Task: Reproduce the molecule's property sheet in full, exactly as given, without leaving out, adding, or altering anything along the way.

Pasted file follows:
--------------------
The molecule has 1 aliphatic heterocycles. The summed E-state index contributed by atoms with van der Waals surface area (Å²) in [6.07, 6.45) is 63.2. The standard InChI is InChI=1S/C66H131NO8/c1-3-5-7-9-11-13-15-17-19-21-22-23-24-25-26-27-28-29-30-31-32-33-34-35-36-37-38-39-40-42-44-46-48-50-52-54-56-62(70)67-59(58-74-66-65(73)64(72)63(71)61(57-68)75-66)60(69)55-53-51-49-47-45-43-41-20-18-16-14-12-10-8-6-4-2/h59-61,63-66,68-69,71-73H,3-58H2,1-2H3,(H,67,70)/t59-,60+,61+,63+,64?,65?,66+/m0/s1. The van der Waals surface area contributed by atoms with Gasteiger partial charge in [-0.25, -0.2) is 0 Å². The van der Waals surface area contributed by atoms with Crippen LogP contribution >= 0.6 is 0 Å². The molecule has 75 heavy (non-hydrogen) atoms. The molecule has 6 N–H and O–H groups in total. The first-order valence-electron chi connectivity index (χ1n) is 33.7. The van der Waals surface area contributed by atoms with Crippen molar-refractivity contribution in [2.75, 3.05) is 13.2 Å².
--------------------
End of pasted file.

The molecule has 1 aliphatic heterocycles. The summed E-state index contributed by atoms with van der Waals surface area (Å²) in [6.07, 6.45) is 63.2. The standard InChI is InChI=1S/C66H131NO8/c1-3-5-7-9-11-13-15-17-19-21-22-23-24-25-26-27-28-29-30-31-32-33-34-35-36-37-38-39-40-42-44-46-48-50-52-54-56-62(70)67-59(58-74-66-65(73)64(72)63(71)61(57-68)75-66)60(69)55-53-51-49-47-45-43-41-20-18-16-14-12-10-8-6-4-2/h59-61,63-66,68-69,71-73H,3-58H2,1-2H3,(H,67,70)/t59-,60+,61+,63+,64?,65?,66+/m0/s1. The van der Waals surface area contributed by atoms with Gasteiger partial charge in [-0.25, -0.2) is 0 Å². The van der Waals surface area contributed by atoms with Crippen LogP contribution >= 0.6 is 0 Å². The molecule has 75 heavy (non-hydrogen) atoms. The molecule has 6 N–H and O–H groups in total. The first-order valence-electron chi connectivity index (χ1n) is 33.7. The van der Waals surface area contributed by atoms with Crippen molar-refractivity contribution in [2.75, 3.05) is 13.2 Å².